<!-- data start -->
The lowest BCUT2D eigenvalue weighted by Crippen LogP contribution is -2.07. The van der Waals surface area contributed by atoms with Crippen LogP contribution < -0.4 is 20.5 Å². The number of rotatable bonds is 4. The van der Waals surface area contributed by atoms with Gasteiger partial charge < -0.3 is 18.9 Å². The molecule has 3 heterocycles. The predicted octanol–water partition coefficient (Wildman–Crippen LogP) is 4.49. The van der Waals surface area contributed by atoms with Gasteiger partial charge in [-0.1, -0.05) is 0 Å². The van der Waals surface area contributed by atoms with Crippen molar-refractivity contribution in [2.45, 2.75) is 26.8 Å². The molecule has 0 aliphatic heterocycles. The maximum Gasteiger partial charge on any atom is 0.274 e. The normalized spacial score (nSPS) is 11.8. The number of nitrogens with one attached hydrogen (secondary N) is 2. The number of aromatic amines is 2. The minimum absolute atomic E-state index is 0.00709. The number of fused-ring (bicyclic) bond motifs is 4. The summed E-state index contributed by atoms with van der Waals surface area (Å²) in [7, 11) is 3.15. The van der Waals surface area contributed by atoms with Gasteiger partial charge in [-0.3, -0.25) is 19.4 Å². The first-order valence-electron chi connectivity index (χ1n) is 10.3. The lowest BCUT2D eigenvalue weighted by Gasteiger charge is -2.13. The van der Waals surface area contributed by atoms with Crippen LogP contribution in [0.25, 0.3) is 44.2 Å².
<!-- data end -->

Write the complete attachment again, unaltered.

The lowest BCUT2D eigenvalue weighted by Crippen LogP contribution is -2.07. The van der Waals surface area contributed by atoms with Crippen LogP contribution < -0.4 is 20.5 Å². The number of rotatable bonds is 4. The van der Waals surface area contributed by atoms with Gasteiger partial charge < -0.3 is 18.9 Å². The molecule has 3 heterocycles. The predicted octanol–water partition coefficient (Wildman–Crippen LogP) is 4.49. The van der Waals surface area contributed by atoms with Gasteiger partial charge in [-0.1, -0.05) is 0 Å². The van der Waals surface area contributed by atoms with Crippen molar-refractivity contribution in [2.45, 2.75) is 26.8 Å². The molecule has 0 aliphatic heterocycles. The maximum Gasteiger partial charge on any atom is 0.274 e. The normalized spacial score (nSPS) is 11.8. The number of nitrogens with one attached hydrogen (secondary N) is 2. The number of aromatic amines is 2. The minimum absolute atomic E-state index is 0.00709. The number of fused-ring (bicyclic) bond motifs is 4. The summed E-state index contributed by atoms with van der Waals surface area (Å²) in [7, 11) is 3.15. The van der Waals surface area contributed by atoms with Gasteiger partial charge in [-0.3, -0.25) is 19.4 Å². The first-order valence-electron chi connectivity index (χ1n) is 10.3. The lowest BCUT2D eigenvalue weighted by Gasteiger charge is -2.13. The van der Waals surface area contributed by atoms with Crippen LogP contribution in [0.25, 0.3) is 44.2 Å².